Episode #622

Morgue, Bambi's Mom, Elmore

« previous episode | next episode »

Saturday, May 28, 2005

Kurt Andersen and poet and undertaker Thomas Lynch talk about artists, writers, and moviemakers who explore the inevitable. We hear the case of a photographer who was sent to prison for taking pictures of corpses in the Cincinnati morgue. And a movie buff tells us how he came to terms with death through the films of Walt Disney. Plus: Elmore Leonard stops by to talk about the 1930s gangsters who inspired his latest book, The Hot Kid.

Guests:

Thomas Lynch

Special Guest: Thomas Lynch

Kurt Andersen and poet and undertaker Thomas Lynch talk about artists, writers, and moviemakers who deal with the dead.

Thomas Lynch lives the real Six Feet Under. A poet and a professor of creative writing at the University of Michigan, Lynch runs his family's funeral home in Milford, ...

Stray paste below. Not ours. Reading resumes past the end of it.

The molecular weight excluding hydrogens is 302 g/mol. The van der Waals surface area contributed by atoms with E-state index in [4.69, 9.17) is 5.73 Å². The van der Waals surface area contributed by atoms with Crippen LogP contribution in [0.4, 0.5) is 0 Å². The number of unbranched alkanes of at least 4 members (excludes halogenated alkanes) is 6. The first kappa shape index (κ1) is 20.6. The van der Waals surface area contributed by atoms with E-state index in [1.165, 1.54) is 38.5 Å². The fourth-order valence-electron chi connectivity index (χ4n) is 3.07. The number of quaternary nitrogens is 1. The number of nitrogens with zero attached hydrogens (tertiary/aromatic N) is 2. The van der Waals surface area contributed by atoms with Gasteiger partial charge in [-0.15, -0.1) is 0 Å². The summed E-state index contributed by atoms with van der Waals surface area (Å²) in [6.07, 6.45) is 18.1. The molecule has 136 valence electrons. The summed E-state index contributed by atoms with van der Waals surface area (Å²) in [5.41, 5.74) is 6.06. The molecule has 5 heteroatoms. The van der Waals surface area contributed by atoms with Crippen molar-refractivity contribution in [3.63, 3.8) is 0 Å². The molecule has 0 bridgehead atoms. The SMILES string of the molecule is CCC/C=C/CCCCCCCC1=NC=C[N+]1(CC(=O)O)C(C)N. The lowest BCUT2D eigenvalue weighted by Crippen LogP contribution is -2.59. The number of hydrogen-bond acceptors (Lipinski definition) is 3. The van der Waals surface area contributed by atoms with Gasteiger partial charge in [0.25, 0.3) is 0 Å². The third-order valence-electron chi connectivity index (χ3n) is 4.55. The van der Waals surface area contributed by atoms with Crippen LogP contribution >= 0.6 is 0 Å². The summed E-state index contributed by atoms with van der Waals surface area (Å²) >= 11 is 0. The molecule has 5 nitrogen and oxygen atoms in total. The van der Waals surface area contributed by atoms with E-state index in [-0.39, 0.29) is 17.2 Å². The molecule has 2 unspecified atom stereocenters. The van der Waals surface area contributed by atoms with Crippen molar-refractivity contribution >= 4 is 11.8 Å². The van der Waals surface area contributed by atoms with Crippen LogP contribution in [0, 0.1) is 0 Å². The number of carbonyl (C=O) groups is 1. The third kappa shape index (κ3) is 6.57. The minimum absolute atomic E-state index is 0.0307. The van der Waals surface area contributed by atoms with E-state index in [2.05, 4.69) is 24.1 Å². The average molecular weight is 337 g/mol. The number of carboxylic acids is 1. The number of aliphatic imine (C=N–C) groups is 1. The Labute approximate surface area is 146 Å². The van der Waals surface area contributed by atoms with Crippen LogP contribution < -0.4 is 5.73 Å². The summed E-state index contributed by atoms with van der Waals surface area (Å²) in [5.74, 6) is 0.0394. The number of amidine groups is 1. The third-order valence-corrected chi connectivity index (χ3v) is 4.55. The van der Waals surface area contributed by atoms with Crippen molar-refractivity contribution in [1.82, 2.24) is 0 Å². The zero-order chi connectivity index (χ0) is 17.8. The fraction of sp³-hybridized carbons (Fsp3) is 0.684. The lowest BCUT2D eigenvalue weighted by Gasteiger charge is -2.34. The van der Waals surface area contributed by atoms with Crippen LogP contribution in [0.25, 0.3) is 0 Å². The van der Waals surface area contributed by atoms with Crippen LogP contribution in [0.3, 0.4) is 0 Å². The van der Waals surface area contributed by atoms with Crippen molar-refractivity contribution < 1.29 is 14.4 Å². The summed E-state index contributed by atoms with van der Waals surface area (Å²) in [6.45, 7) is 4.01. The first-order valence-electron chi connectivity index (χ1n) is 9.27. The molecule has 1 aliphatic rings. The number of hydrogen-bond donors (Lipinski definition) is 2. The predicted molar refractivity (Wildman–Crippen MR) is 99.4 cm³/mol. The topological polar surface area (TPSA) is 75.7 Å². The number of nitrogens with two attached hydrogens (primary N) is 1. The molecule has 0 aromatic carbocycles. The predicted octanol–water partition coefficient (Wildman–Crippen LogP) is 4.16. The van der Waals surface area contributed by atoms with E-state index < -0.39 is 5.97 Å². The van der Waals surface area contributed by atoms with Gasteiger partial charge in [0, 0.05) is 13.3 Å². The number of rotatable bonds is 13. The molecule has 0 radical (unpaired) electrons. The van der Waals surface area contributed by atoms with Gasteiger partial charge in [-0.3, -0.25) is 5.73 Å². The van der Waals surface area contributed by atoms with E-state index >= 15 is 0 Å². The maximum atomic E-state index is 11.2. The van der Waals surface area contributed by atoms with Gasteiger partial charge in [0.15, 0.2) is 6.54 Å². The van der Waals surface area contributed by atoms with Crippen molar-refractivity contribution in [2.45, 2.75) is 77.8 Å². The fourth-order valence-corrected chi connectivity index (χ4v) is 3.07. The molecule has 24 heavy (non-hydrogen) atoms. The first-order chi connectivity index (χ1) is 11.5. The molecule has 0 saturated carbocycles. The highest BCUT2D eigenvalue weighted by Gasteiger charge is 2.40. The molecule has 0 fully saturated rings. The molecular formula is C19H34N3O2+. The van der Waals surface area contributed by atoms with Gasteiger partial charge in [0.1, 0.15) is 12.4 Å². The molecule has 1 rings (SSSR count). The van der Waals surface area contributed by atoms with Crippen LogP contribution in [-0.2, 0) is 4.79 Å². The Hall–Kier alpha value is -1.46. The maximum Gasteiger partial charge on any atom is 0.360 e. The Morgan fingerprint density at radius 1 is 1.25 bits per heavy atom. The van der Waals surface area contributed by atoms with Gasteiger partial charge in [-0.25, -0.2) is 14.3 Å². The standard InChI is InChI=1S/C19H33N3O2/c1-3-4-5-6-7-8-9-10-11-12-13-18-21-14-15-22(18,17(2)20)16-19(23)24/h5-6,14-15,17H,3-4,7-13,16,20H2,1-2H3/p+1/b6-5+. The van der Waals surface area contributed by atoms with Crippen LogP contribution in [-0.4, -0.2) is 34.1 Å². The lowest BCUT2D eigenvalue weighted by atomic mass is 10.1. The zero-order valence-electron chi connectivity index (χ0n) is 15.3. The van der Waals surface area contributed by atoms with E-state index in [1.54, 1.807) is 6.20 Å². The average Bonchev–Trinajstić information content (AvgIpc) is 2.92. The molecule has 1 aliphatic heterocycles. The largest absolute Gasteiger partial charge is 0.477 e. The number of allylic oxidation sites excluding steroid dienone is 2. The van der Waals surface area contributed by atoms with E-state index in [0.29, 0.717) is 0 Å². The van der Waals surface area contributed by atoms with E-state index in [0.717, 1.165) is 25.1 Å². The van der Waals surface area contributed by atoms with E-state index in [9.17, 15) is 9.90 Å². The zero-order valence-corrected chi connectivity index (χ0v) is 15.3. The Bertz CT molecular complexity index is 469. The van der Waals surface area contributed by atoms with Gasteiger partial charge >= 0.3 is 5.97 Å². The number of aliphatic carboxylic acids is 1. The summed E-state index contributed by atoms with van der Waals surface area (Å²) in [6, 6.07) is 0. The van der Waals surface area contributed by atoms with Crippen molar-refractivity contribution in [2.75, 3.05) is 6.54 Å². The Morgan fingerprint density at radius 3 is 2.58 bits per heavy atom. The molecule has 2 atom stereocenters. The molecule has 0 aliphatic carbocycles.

Comment

Our Town

The popular imagination associates Compton, California with gang violence and gangsta rap, but a few years ago, a high school there staged a production of Our Town, Thornton Wilder's play set in a New England village in 1904. It's a drama-class chestnut that people tend to think of as wistful ...

Comment

Disney & Death

For many children, Disney movies are their first introduction to death, from Bambi’s mother to Old Yeller. Jake Warga remembers the shots heard throughout his childhood and how Disney taught him that dealing with death is part of being an adult.

Comment

Morgue Photographer

Artist Thomas Condon got permission from officials in Cincinnati to take pictures of corpses at the morgue for a personal project. It never occurred to him to get permission from the surviving families of the dead. In the town still shaken by the Robert Mapplethorpe controversy over a decade ago, ...

Comment

A Conversation with Elmore Leonard

Elmore Leonard has just come out with his 40th novel, called The Hot Kid. Unlike most of his books where the action takes place over a few crazed weeks, The Hot Kid spans the 1920s and 30s in Oklahoma. It's filled with lawmen and bank ...

Comment

Leave a Comment

Email addresses are required but never displayed.